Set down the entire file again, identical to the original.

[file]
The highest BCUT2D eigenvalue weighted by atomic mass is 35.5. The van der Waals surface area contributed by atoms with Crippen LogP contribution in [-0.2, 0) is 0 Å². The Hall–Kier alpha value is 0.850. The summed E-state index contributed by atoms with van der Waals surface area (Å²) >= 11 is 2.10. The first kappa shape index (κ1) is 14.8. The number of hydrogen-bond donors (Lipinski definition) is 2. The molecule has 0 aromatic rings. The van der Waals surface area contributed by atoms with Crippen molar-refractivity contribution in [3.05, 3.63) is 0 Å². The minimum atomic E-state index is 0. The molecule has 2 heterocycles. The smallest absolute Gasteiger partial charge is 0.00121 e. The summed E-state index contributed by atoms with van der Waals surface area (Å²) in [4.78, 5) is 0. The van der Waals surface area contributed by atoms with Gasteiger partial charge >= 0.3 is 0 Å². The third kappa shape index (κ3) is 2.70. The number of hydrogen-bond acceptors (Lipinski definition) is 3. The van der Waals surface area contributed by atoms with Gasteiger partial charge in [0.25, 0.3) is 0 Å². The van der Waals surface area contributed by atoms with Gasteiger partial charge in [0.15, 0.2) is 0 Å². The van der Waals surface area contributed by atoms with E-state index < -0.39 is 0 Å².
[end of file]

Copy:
The highest BCUT2D eigenvalue weighted by atomic mass is 35.5. The van der Waals surface area contributed by atoms with Crippen LogP contribution in [-0.2, 0) is 0 Å². The Hall–Kier alpha value is 0.850. The summed E-state index contributed by atoms with van der Waals surface area (Å²) >= 11 is 2.10. The first kappa shape index (κ1) is 14.8. The number of hydrogen-bond donors (Lipinski definition) is 2. The molecule has 0 aromatic rings. The van der Waals surface area contributed by atoms with Crippen molar-refractivity contribution in [3.05, 3.63) is 0 Å². The minimum atomic E-state index is 0. The molecule has 2 heterocycles. The smallest absolute Gasteiger partial charge is 0.00121 e. The summed E-state index contributed by atoms with van der Waals surface area (Å²) in [4.78, 5) is 0. The van der Waals surface area contributed by atoms with Gasteiger partial charge >= 0.3 is 0 Å². The third kappa shape index (κ3) is 2.70. The number of hydrogen-bond acceptors (Lipinski definition) is 3. The van der Waals surface area contributed by atoms with Gasteiger partial charge in [0.25, 0.3) is 0 Å². The van der Waals surface area contributed by atoms with Gasteiger partial charge in [0.15, 0.2) is 0 Å². The van der Waals surface area contributed by atoms with E-state index < -0.39 is 0 Å².